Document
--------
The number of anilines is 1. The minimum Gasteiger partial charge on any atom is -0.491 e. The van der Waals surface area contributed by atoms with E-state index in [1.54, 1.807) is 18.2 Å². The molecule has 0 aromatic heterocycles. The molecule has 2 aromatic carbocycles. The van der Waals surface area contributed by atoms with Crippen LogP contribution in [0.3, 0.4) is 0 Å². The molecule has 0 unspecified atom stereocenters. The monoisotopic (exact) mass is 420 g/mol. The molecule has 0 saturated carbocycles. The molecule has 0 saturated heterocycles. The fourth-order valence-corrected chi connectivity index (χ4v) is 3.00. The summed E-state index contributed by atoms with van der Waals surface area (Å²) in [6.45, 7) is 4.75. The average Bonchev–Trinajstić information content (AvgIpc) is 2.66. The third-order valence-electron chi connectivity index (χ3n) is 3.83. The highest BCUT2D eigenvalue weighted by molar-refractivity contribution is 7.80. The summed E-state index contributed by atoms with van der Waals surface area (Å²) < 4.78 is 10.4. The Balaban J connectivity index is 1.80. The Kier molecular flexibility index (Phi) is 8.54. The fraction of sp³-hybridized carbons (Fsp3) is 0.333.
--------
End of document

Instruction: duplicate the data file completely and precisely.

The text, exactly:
The number of anilines is 1. The minimum Gasteiger partial charge on any atom is -0.491 e. The van der Waals surface area contributed by atoms with E-state index in [1.54, 1.807) is 18.2 Å². The molecule has 0 aromatic heterocycles. The molecule has 2 aromatic carbocycles. The van der Waals surface area contributed by atoms with Crippen LogP contribution in [0.3, 0.4) is 0 Å². The molecule has 0 unspecified atom stereocenters. The monoisotopic (exact) mass is 420 g/mol. The molecule has 0 saturated carbocycles. The molecule has 0 saturated heterocycles. The fourth-order valence-corrected chi connectivity index (χ4v) is 3.00. The summed E-state index contributed by atoms with van der Waals surface area (Å²) in [6.45, 7) is 4.75. The average Bonchev–Trinajstić information content (AvgIpc) is 2.66. The third-order valence-electron chi connectivity index (χ3n) is 3.83. The highest BCUT2D eigenvalue weighted by molar-refractivity contribution is 7.80. The summed E-state index contributed by atoms with van der Waals surface area (Å²) < 4.78 is 10.4. The Balaban J connectivity index is 1.80. The Kier molecular flexibility index (Phi) is 8.54. The fraction of sp³-hybridized carbons (Fsp3) is 0.333.